Cameras are used by all kinds of private homes and businesses as security, many security cameras are actually installed to record acts of theft or violence against private or corporate property.

    And cameras in government buildings aren't any different, as they tend to be more targeted for attack.

    Do you suggest we just let drunk drivers and people who hit-and-run pedestrians go free? Does that validate your sense of personal privacy?

    I'm not saying that invasion of privacy is a good thing, but the usage of technology to protect ourselves is not merely a government phenomenon, it's widely privatized, and also widely used for other things other than acts of terrorism.

    Also the invasion of privacy mentality has more to do with things like reality tv, youtube, and the Internet than the government.
    I take precautions where those are concerned as well. Our society has prosecuted drunk or reckless drivers, thieves, vandals, and other criminals long before security cameras became commonplace, just as cops gave out speeding tickets long before the advent of radar guns. There is nothing wrong with these goals, just the methods now used to reach them. They attempt to take the easy way out, offer false confidence to authorities, and promote sloppy investigative police work.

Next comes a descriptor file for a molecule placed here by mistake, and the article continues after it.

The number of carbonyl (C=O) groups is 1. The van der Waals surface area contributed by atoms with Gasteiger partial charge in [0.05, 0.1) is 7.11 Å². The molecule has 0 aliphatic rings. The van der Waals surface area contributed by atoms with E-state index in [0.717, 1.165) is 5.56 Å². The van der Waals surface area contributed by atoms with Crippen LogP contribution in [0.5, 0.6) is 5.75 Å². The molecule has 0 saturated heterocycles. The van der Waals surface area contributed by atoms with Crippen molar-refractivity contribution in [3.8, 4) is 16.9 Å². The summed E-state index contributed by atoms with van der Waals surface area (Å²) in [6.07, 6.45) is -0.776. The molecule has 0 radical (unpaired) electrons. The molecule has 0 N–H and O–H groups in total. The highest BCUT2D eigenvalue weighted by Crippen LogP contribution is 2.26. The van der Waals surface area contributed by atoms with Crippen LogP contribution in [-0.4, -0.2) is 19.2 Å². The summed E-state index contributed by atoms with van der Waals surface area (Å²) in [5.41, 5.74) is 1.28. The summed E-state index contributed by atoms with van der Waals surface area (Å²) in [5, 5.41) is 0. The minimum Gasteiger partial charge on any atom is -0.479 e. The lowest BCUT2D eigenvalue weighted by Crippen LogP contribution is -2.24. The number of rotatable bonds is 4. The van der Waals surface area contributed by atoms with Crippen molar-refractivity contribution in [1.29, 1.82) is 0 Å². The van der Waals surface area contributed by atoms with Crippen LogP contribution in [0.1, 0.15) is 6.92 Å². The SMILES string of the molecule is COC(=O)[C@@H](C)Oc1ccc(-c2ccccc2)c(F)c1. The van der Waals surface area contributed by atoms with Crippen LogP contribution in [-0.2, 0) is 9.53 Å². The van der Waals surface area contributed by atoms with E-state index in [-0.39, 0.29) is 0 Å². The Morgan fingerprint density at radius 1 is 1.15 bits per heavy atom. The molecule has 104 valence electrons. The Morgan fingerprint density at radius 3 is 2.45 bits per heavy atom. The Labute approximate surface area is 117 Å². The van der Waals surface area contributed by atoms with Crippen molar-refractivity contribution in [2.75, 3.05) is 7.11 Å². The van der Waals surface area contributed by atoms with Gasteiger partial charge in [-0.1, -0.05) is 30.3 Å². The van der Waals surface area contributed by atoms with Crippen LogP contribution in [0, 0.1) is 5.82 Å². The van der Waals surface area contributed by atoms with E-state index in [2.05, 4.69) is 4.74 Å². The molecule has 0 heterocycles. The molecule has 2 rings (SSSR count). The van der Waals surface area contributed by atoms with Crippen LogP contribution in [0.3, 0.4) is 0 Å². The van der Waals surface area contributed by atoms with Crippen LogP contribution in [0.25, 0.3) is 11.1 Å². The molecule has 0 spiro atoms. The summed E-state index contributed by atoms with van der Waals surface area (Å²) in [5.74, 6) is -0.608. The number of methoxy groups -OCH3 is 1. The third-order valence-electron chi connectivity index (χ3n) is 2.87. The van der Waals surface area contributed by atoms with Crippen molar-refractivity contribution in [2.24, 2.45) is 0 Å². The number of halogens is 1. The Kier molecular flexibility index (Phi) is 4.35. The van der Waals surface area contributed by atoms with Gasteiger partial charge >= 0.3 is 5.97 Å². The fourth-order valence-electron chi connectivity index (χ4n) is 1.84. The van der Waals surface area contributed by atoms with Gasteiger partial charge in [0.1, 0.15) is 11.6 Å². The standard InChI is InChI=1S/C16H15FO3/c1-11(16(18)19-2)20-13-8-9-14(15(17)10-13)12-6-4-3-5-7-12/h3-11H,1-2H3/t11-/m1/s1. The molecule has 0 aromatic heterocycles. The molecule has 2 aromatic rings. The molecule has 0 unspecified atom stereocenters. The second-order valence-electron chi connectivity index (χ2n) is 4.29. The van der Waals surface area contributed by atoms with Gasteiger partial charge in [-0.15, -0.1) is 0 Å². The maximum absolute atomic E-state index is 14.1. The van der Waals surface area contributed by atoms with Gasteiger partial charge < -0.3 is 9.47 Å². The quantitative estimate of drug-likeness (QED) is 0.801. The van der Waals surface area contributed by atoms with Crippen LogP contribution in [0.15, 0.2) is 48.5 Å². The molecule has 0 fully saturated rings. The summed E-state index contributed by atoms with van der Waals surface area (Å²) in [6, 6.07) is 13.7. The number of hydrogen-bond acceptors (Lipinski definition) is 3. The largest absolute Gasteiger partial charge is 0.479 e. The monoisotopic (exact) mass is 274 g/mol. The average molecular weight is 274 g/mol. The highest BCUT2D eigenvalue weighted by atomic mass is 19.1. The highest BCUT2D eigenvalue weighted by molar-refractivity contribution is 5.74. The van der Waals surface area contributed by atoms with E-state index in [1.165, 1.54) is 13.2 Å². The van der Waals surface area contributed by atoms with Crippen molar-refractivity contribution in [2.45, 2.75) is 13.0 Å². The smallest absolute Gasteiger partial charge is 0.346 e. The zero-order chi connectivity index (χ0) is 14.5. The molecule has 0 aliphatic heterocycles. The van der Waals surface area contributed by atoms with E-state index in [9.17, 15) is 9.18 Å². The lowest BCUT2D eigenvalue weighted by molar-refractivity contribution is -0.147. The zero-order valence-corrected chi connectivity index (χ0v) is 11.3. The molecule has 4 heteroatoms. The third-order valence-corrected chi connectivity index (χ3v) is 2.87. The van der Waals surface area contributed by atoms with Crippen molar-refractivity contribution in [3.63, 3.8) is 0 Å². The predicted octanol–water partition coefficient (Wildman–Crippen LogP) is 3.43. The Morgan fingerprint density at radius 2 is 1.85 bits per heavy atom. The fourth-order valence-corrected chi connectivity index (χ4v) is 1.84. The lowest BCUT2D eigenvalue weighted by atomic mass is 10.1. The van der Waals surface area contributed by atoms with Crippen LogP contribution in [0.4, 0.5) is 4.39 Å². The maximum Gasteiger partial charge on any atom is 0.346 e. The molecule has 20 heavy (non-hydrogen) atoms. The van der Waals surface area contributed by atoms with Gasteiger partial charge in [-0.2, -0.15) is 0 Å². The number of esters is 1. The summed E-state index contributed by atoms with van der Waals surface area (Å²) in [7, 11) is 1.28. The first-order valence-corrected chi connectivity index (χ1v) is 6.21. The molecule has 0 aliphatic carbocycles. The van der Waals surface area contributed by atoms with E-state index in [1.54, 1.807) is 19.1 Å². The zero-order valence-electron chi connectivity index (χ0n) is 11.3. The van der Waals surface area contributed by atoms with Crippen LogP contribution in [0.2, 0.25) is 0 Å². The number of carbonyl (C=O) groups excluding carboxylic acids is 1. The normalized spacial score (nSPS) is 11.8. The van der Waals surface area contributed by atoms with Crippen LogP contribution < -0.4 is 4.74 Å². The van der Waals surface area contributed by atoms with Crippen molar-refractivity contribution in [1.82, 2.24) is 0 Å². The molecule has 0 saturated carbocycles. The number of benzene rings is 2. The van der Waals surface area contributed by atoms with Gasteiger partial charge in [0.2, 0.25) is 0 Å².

I've been called a criminal, a terrorist, and a threat to the known universe. But everything you were told is a lie. The truth is, they've taken our freedom, our home, and our future. The time has come for all humanity to take a stand...